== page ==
Album Review: Alysha Brilla – “Human”
August 2, 2016
When there is violence and hate, you have to create something beautiful, and do it passionately and intensely. It is the only pain killer that seems to heal this aching earth. If anyone is suitable for being an agent for social change, it is Alysha Brilla; an old soul beauty who uses the art of self, soul, and spirit to create a path for the greater good.
In her latest release, Human, Brilla is at the forefront of a scene of young artists who are updating and reinventing the model for fully-liberated music. Following her 2013 and 2014 releases, the underrated Indo-Tanzanian-Canadian artist’s third self-produced album tells the tale of her self-discovering journey through India and Tanzania, where she encountered a life of balance and mindfulness.
Sticking true to her eclectic roots, Alysha opens with “No More Violence,” a tropical getaway so clear you can practically feel the sea breeze traveling across your face. Its entrance is heard with the rhythms most commonly found in Indian music and is followed by the vast musical arrangement of bass, drums, sax, congas and more. In the world we live in today, it’s hard to escape the daily woes of violence and hate but Brilla’s sweet summery voice is a true remedy.
Throughout the album, listeners can feel Brillas empowering lyrics and the vivid rhythms that undulate around the strings, brass, and percussion. In tracks, “Bigger Than That” and “Beats ‘n’ Stops” we can feel the bold and authentic flavors of Tanzania seeping through with a backdrop of chanting vocals and a tidal wave of rhythmic beats.
It’s in tracks like “Ishk,” “Sarees,” and “Ahimsa” where Brilla transmits her indefinable charm and gives us a taste of her Indian roots. “Ahimsa,” the Sanskrit meaning for nonviolence toward all living things, touches on the ways to find and embrace the peaceful journey in life with lyrics, “I’m wondering Ahimsa / Where is the rainbow and where is that pot of gold / After the storms I’ve weathered and stories I’ve been told.”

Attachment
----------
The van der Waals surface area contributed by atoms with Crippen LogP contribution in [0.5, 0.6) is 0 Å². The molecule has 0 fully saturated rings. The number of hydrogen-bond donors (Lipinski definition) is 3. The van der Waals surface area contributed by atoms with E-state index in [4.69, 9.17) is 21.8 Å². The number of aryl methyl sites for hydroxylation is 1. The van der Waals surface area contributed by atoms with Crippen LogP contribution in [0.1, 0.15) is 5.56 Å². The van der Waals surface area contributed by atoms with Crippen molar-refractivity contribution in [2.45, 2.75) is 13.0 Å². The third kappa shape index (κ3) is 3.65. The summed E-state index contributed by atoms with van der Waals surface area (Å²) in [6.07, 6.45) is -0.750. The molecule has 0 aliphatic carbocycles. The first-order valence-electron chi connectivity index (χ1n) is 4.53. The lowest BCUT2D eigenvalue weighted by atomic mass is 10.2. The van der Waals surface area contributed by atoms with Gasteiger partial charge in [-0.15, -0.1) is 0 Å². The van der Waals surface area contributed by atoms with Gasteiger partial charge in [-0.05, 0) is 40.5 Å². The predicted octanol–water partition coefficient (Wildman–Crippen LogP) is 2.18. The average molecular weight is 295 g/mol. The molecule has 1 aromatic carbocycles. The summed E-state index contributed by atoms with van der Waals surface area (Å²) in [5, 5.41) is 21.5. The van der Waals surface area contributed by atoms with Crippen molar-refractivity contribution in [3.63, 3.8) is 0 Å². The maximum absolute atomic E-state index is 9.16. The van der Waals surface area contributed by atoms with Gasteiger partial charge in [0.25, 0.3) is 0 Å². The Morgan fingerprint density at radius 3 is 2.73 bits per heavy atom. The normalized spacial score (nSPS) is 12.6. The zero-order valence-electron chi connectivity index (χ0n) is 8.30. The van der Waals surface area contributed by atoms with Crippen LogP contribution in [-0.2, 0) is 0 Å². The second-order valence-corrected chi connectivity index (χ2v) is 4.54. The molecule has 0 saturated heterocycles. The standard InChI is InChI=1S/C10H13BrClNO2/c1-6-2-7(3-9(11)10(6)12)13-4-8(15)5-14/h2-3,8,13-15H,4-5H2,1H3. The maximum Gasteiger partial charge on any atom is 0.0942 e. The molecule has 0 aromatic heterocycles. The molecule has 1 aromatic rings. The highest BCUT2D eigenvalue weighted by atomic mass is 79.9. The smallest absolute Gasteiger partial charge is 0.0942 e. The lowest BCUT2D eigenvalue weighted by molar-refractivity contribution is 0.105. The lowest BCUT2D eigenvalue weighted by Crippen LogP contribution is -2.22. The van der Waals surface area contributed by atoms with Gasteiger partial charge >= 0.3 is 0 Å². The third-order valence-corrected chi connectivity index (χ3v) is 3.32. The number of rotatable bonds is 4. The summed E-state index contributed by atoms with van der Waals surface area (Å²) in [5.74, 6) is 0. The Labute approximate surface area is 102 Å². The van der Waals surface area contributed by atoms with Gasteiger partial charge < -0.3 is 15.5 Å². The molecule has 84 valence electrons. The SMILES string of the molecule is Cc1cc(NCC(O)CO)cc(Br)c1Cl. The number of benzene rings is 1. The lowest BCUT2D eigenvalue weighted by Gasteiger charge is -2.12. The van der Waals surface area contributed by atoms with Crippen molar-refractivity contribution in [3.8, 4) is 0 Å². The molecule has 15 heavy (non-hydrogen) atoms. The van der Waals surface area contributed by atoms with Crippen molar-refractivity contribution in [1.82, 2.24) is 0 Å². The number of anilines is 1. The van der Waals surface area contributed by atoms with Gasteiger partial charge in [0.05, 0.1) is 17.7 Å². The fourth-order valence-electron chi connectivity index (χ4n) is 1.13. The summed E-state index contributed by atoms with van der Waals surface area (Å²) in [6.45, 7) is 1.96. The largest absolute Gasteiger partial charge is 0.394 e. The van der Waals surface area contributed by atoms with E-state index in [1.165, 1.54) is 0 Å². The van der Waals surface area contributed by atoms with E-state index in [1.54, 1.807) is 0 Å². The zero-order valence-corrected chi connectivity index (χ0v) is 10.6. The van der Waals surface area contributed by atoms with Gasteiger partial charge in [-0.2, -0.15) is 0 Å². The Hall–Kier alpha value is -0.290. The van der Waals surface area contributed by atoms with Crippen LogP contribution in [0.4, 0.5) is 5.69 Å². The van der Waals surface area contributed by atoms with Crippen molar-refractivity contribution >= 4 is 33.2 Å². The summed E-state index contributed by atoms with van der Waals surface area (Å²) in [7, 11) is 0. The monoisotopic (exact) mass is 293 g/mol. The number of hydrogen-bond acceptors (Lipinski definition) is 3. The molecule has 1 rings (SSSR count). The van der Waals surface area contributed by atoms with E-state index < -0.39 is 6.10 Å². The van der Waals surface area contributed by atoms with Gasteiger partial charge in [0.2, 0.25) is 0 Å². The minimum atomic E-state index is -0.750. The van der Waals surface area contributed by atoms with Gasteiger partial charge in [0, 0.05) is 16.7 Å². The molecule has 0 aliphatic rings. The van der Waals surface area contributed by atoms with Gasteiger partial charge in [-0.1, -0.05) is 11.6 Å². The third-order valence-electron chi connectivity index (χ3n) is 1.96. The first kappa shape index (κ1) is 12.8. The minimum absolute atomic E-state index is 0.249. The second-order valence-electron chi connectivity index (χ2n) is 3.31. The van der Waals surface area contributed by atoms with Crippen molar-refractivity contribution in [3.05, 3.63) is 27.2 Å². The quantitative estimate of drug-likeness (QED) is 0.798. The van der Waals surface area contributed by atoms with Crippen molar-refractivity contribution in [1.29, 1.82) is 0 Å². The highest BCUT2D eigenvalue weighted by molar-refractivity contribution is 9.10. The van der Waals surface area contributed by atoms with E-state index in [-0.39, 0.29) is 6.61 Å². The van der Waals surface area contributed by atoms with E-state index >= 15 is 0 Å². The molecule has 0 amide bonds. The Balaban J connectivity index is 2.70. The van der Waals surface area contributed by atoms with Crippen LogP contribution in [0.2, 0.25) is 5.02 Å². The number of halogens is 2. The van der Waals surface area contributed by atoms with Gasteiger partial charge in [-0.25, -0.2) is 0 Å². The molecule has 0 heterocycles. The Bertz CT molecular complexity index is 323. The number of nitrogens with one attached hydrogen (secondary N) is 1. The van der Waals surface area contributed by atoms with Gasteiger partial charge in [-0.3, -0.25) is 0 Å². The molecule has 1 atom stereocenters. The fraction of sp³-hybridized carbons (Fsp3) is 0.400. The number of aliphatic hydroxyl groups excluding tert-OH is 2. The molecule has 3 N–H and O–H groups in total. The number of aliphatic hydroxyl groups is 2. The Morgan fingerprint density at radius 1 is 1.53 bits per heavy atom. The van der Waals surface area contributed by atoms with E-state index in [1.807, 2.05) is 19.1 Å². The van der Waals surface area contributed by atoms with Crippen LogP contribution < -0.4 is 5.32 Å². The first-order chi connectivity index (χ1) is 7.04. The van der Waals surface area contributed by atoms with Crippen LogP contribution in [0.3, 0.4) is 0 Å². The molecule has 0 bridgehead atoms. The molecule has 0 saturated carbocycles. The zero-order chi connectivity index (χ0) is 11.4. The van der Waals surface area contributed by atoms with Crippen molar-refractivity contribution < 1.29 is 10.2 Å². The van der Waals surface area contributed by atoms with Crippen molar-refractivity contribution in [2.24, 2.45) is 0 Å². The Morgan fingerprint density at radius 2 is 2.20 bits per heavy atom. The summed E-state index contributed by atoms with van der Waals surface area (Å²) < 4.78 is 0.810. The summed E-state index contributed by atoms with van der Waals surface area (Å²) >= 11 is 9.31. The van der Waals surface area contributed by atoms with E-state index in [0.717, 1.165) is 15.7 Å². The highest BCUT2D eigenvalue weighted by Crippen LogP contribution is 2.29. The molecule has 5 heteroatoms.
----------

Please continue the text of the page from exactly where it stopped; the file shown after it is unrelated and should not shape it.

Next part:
Even when she is vocalizing the personal and seemingly romantic, her tone still seems to exist through a larger scale and a common feeling within society. Backed by a reggae themed bass and a brassy trumpet, “Ishk” focuses on a love that doesn’t seem to disappear and continues to sway its way back on her doorstep. In “Sarees” (garments worn by Hindu women) Brilla paints the audience a picture of her beautiful ancestry through her spoken word, and her poetic illustrations turn rhythms into color,”Because stitched into every thread are as many stories / as the swirling patterns and sequence that decorate them / the hopes and the dreams of the women who craft them.”
In an industry that has been known to dictate a persons fame based on their gender, Brilla enlightens us with “Gender Rollz” where she addresses cultural diversity and gender equality with the help of her all-female horn section bringing a funky edge to the track. In an interview she states “I think gender dictates quite a bit in an industry at the moment. Although it has gotten better over the past 100 years, we are still behind the ideological times.”
Human is a declaration of freedom and embodies the innermost details of a woman pushing past the obstacles in this chaotic world by shining a light on humanity, non-violence, and conscious thinking. Her third self-produced album is LIVE on iTunes and you can listen to it (and support a #femaleproducer) by clicking on the link here.